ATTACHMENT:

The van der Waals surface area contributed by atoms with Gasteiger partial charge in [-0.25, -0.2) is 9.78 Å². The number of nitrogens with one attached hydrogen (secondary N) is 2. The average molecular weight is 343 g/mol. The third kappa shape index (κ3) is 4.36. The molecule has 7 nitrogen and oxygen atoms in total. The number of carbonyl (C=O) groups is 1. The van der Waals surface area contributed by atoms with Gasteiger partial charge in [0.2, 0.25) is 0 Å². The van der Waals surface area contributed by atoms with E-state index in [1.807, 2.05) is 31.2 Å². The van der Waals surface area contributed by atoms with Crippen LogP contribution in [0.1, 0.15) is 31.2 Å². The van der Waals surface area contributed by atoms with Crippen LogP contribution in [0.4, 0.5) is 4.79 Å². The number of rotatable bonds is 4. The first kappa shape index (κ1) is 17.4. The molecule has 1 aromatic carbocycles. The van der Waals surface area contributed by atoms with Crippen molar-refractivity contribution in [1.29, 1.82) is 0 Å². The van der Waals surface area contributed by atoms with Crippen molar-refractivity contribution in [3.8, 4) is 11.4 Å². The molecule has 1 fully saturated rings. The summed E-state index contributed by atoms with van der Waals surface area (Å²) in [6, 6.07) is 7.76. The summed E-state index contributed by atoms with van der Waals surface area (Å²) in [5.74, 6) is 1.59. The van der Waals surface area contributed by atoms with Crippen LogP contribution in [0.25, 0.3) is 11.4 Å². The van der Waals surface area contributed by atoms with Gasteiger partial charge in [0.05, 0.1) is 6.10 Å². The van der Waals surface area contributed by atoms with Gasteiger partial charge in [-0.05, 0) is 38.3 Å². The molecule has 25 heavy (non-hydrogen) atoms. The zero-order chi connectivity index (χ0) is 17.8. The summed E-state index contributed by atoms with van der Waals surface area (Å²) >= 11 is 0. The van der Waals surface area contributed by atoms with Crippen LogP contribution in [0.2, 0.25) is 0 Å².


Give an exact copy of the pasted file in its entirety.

The van der Waals surface area contributed by atoms with Gasteiger partial charge in [-0.25, -0.2) is 9.78 Å². The number of nitrogens with one attached hydrogen (secondary N) is 2. The average molecular weight is 343 g/mol. The third kappa shape index (κ3) is 4.36. The molecule has 7 nitrogen and oxygen atoms in total. The number of carbonyl (C=O) groups is 1. The van der Waals surface area contributed by atoms with Gasteiger partial charge in [0.2, 0.25) is 0 Å². The van der Waals surface area contributed by atoms with E-state index in [1.807, 2.05) is 31.2 Å². The van der Waals surface area contributed by atoms with Crippen LogP contribution in [0.1, 0.15) is 31.2 Å². The van der Waals surface area contributed by atoms with Crippen LogP contribution in [0.4, 0.5) is 4.79 Å². The number of rotatable bonds is 4. The first kappa shape index (κ1) is 17.4. The molecule has 1 aromatic carbocycles. The van der Waals surface area contributed by atoms with Crippen molar-refractivity contribution in [1.29, 1.82) is 0 Å². The van der Waals surface area contributed by atoms with Crippen molar-refractivity contribution in [3.8, 4) is 11.4 Å². The molecule has 1 fully saturated rings. The summed E-state index contributed by atoms with van der Waals surface area (Å²) in [6, 6.07) is 7.76. The summed E-state index contributed by atoms with van der Waals surface area (Å²) in [5.74, 6) is 1.59. The van der Waals surface area contributed by atoms with Crippen LogP contribution in [0.25, 0.3) is 11.4 Å². The van der Waals surface area contributed by atoms with Gasteiger partial charge in [0.05, 0.1) is 6.10 Å². The van der Waals surface area contributed by atoms with Gasteiger partial charge in [-0.05, 0) is 38.3 Å². The molecule has 25 heavy (non-hydrogen) atoms. The zero-order chi connectivity index (χ0) is 17.8. The summed E-state index contributed by atoms with van der Waals surface area (Å²) >= 11 is 0. The van der Waals surface area contributed by atoms with Crippen LogP contribution in [0.2, 0.25) is 0 Å².